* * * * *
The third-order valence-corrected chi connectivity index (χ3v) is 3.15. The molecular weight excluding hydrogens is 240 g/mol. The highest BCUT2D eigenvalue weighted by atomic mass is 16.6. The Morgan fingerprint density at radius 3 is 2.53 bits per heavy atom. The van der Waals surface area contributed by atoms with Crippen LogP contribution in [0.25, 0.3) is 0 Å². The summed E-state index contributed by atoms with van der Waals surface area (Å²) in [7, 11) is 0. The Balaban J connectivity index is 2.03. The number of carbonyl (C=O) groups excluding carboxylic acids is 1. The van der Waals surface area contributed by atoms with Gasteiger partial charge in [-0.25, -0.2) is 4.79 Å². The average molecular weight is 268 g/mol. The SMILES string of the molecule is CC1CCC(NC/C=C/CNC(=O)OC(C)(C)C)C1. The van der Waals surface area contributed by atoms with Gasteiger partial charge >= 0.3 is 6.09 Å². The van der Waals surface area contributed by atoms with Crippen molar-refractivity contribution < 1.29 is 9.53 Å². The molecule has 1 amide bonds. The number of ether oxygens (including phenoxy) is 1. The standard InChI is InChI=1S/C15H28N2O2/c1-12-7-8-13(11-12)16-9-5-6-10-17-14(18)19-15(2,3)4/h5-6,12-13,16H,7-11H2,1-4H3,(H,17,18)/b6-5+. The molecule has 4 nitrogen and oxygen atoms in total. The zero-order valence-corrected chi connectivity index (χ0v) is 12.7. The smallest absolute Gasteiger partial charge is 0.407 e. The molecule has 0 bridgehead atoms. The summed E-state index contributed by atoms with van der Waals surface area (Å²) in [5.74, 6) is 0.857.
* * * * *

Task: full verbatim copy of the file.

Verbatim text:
The third-order valence-corrected chi connectivity index (χ3v) is 3.15. The molecular weight excluding hydrogens is 240 g/mol. The highest BCUT2D eigenvalue weighted by atomic mass is 16.6. The Morgan fingerprint density at radius 3 is 2.53 bits per heavy atom. The van der Waals surface area contributed by atoms with Crippen LogP contribution in [0.25, 0.3) is 0 Å². The summed E-state index contributed by atoms with van der Waals surface area (Å²) in [7, 11) is 0. The Balaban J connectivity index is 2.03. The number of carbonyl (C=O) groups excluding carboxylic acids is 1. The van der Waals surface area contributed by atoms with Gasteiger partial charge in [-0.25, -0.2) is 4.79 Å². The average molecular weight is 268 g/mol. The SMILES string of the molecule is CC1CCC(NC/C=C/CNC(=O)OC(C)(C)C)C1. The van der Waals surface area contributed by atoms with Gasteiger partial charge >= 0.3 is 6.09 Å². The van der Waals surface area contributed by atoms with Crippen molar-refractivity contribution < 1.29 is 9.53 Å². The molecule has 1 amide bonds. The number of ether oxygens (including phenoxy) is 1. The standard InChI is InChI=1S/C15H28N2O2/c1-12-7-8-13(11-12)16-9-5-6-10-17-14(18)19-15(2,3)4/h5-6,12-13,16H,7-11H2,1-4H3,(H,17,18)/b6-5+. The molecule has 4 nitrogen and oxygen atoms in total. The zero-order valence-corrected chi connectivity index (χ0v) is 12.7. The smallest absolute Gasteiger partial charge is 0.407 e. The molecule has 0 bridgehead atoms. The summed E-state index contributed by atoms with van der Waals surface area (Å²) in [5.74, 6) is 0.857.